Educating owner-users on how and what to buy in the distressed market is critical. Owner-users “look at the value of a property
differently than an investor, but they still want the same screaming deal,” Opfer says. He’s arming them with resources they can rely on to buy defaulted notes from banks. “If they can purchase a note in default before it is foreclosed, they can arrive at a fantastic real estate opportunity,” he says. “They can still get owner financing and they represent a larger audience of potential buyers in some asset classifications and price ranges,” he says.
Retail users are buying some of the distressed assets in markets such as Fort Myers, Fla. Frank A. Szelest Jr., CCIM, general manager of Re/Max Realty Group in Fort Myers has seen the most activity with properties priced below $1 million. Since financing is so hard to obtain, these small deals “have a better chance of being purchased for cash,” Szelest says.
Understanding Sellers’ Perceptions
The discrepancy between distressed sellers’ perceptions of their properties’ value and potential purchasers’ offers remains a major stumbling block to completing deals. “Many lenders are using appraisals that are obsolete the day they are submitted,” Strode says, underscoring the rapidity of market fluctuations. But lenders also are struggling to accept the value declines. “Many banks are unwilling or unable to write down to pricing that will get the asset sold in a reasonable amount of time. Huge discounts are being requested by income property buyers to account for all of the uncertainty in the market,” he adds.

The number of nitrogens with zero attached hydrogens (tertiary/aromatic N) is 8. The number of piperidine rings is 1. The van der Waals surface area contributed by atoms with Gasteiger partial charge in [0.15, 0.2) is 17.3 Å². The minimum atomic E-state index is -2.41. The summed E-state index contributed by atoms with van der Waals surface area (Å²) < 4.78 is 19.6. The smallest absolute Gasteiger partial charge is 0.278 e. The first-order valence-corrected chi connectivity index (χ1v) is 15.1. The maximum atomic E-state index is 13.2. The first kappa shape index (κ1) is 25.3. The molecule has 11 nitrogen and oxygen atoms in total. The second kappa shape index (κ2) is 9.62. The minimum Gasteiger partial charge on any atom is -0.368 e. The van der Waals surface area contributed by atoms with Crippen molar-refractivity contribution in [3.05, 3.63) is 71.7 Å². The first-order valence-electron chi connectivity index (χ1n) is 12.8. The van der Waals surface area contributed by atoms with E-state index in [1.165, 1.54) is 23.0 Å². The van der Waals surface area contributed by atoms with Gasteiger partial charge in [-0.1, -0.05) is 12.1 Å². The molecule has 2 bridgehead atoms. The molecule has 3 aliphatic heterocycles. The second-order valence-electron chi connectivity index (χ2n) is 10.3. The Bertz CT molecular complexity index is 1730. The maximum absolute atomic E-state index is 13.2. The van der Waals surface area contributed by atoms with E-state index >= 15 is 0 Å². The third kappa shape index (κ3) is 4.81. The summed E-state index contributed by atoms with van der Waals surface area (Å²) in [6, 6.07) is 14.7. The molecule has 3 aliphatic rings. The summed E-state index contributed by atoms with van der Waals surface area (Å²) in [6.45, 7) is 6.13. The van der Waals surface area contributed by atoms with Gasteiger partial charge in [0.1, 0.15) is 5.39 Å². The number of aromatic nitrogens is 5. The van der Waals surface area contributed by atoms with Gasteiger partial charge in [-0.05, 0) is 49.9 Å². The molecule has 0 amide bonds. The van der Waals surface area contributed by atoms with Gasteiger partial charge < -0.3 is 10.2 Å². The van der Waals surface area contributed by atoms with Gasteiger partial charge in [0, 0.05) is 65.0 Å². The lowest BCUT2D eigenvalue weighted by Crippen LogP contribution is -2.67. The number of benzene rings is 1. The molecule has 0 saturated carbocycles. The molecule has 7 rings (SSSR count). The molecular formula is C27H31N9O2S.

However, in some markets such as Florida, “the difference between prices and values is starting to get closer and by year-end will become more parallel,” Beery says. “We are still seeing assets priced on a cap rate of what the income could be, instead of what it actually is. We hate to see this [at all], but it isn’t happening as much as it used to.”
But in Nevada, the price/value disconnect is still sizable. Buyers who have cash in their pockets continue to believe cash is king, says Garry Cuff, CCIM, senior director of multifamily investments for Commerce CRG/Cushman & Wakefield Alliance in Las Vegas. “They want to make sure they are getting the best bargain possible in exchange for parting with their liquidity.”